DHS CISO Talks About Authentication, Supply Chain and Internet Regulation

By Lloyd McCoy, Market Intelligence ManagerLloyd McCoy Jr.

At a recent immixGroup vendor demo day, Paul Beckman, CISO at the Department of Homeland Security, touched on several technological challenges and frustrations that concern him – topics ranging from patching to supply chain risk to the inevitability of security regulations surrounding the internet.

“I want to get out of the patching business,” Beckman noted, asking, “why can’t I go to automatic updates?” “I don’t understand why we’re still relying on the selected pushing of patches,” he continued. A decade ago a service patch might have created the “blue screen of death” on machines, Beckman said, so that even today, “the ops side of the house is telling me, ‘what are we going to do if we get a bad patch?’”

“My response to them is that restore capability has matured greatly in the last decade. Something goes bad in the machine, push a button, you’re back to where you were at midnight last night.” Beckman added that technology has advanced to the point where the bad patch argument can be discounted and end points can go to automatic patching.

Beckman noted that he wouldn’t call for automatic patching on mission-essential systems, high-value assets or servers because of compatibility and other issues, “but on my end points, by all means, hook them up.”

Authentication will be another growing aspect of security, Beckman said. The advent of artificial intelligence and machine learning will cause authentication to go “through the roof,” he predicted.

“There’s going to be so many things that artificial intelligence and machine learning are going to be able to glean from us than our traditional standard behavior,” Beckman said. “We’re going to get authenticated a whole lot more ways than just two,” he added, suggesting “we will eventually get to a point where it’s going to be 15 or 20-factor authentication.” For that reason, authentication will become one of the government’s increasingly important tools in its cybersecurity arsenal.

One challenge that Beckman conceded he was unclear on is how to solve is supply chain risk management. He broke down three primary areas of supply chain risk: manufacturing, code development and distribution points (both physical and virtual).

“There is no way we’re going to be able to bring all the manufacturing back to United States. Good luck telling Apple that,” Beckman said. The same concern exists in code development. “For us to tell Microsoft, they’ve got to bring all their code developers to be in CONUS and (be) United States citizens. Microsoft Windows was built with over a hundred countries of developers. Bringing all that back (to the U.S.) – it’s not going to happen.”

Distribution, both physical and virtual, is an even more difficult challenge to manage, according to Beckman. “How do I secure the product and make sure it’s not tampered with in any way, shape or form from Point A to Point Z?” Certifying distribution is an “extreme challenge,” Beckman said. “I don’t have an answer other than just to try to throw a lot of money at it.”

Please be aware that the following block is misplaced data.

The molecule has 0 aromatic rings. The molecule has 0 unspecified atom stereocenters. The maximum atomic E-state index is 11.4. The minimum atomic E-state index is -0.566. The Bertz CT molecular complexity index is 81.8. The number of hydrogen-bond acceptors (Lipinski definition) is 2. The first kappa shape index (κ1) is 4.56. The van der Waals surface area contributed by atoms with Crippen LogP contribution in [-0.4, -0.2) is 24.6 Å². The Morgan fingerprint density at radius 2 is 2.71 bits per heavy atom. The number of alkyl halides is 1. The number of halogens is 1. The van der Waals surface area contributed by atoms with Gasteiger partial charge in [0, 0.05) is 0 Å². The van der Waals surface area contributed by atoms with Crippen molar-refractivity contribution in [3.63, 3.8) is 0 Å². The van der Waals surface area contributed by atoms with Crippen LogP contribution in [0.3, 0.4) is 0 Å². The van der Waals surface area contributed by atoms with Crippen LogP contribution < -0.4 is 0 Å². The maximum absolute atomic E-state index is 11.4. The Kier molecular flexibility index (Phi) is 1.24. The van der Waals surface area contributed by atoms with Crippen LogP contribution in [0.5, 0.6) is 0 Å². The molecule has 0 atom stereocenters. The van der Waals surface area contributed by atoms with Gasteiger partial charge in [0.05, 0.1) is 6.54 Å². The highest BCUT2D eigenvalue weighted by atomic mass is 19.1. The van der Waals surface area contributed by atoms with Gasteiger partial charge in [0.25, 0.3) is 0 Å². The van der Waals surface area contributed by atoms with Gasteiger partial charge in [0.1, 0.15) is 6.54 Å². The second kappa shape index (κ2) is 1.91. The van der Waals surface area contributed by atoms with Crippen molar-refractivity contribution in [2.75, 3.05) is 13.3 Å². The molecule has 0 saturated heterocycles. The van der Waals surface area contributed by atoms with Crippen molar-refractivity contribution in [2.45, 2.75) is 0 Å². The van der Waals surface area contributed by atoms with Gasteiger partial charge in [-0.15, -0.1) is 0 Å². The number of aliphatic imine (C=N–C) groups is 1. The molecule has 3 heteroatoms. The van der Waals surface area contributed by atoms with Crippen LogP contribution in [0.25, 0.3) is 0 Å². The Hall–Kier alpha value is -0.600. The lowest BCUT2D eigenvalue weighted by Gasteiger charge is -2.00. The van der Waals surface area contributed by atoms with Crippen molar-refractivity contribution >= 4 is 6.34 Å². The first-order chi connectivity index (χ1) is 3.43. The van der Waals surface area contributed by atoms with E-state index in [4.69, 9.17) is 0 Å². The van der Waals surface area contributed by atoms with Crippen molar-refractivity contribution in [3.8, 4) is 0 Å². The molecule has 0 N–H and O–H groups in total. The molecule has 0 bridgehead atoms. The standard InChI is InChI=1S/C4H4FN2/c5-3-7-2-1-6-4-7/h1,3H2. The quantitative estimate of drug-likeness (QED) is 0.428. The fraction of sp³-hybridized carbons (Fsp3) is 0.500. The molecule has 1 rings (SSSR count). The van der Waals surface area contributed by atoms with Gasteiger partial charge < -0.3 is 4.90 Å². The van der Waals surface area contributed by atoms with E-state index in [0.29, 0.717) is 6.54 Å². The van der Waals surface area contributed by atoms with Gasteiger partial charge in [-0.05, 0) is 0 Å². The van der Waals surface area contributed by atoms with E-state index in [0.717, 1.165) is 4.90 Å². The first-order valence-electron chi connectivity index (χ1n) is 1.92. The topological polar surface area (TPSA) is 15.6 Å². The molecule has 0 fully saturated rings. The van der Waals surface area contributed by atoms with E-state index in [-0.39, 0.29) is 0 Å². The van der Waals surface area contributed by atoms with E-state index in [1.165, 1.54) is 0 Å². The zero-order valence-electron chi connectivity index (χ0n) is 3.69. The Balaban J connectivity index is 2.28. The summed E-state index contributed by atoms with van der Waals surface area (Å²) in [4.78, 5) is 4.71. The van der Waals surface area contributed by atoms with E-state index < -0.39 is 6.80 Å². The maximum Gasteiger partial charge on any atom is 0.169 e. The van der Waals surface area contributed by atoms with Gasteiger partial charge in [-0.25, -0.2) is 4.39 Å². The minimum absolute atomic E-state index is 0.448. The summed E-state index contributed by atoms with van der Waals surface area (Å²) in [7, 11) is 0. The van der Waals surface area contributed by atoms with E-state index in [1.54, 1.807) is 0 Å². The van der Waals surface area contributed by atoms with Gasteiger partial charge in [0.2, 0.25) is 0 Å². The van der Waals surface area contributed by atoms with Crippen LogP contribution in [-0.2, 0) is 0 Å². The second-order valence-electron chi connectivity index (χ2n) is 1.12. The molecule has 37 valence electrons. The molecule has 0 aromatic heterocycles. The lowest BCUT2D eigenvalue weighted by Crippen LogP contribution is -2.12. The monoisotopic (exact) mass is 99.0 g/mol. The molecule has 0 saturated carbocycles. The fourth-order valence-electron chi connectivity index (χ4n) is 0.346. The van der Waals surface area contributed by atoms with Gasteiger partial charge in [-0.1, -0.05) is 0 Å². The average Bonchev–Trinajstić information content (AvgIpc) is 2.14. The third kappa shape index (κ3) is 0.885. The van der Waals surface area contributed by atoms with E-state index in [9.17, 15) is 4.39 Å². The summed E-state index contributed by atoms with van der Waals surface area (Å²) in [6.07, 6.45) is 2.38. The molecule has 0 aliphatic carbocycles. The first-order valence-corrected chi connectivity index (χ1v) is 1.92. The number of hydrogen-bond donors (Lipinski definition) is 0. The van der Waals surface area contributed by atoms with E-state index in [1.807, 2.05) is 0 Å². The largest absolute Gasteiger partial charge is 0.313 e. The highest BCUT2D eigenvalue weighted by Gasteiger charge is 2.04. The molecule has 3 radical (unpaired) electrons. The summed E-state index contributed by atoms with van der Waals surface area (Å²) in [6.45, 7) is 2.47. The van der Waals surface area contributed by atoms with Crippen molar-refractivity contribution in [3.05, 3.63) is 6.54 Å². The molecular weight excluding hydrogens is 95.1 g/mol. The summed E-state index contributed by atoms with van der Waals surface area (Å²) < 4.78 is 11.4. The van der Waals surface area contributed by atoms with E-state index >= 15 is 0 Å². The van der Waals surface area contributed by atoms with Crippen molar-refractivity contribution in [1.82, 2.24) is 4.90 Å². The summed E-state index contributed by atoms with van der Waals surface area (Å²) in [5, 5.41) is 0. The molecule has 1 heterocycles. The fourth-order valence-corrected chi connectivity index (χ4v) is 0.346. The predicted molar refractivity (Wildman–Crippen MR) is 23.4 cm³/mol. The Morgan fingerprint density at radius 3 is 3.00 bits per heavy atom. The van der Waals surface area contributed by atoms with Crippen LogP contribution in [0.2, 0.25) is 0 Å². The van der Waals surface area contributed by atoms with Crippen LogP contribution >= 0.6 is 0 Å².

Because of these and other concerns, Beckman noted,” I think we’re getting to a point where security is going to need to be regulated” on the internet. While he acknowledged that the government has largely intentionally stayed out of imposing regulations on the internet, eventually, Beckman said, “I think they are going to have to.” Pointing to the capability of using the internet of things to “manipulate cars, planes and medical devices embedded within our bodies,” Beckman said, “we’re starting to talk about the potential for loss of life and limb.”

That’s when the government will always get involved and start regulating, he said.

“My only ask is that we don’t wait for a catastrophe to happen before we actually get into using regulations,” Beckman said. “Whenever the federal government does regulation post catastrophe, we do it generally in a rushed fashion,” and this rushing leads to “not the best policies.”

“I think we need to sit down and very methodically go through what this regulation should look like, because it is coming,” he said. “I’m just hoping that we get to it before the catastrophe and not after.”

 

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About Lloyd McCoy Jr.
Lloyd McCoy is a manager on immixGroup’s Market Intelligence organization. He has a M.S. in Strategic Intelligence from the National Intelligence University, a M.A. in Public Policy and a B.A. in Political Science, both from the University of Maryland. Lloyd leads the commercial arm of the Market Intelligence team, leveraging market analysis and purchasing trends to help Arrow’s suppliers and partners shorten their sales cycles. Prior to joining immixGroup, Lloyd was a senior analyst in the Intelligence Community for eight years, serving in a variety of senior analytic and project management positions in the U.S. and abroad.

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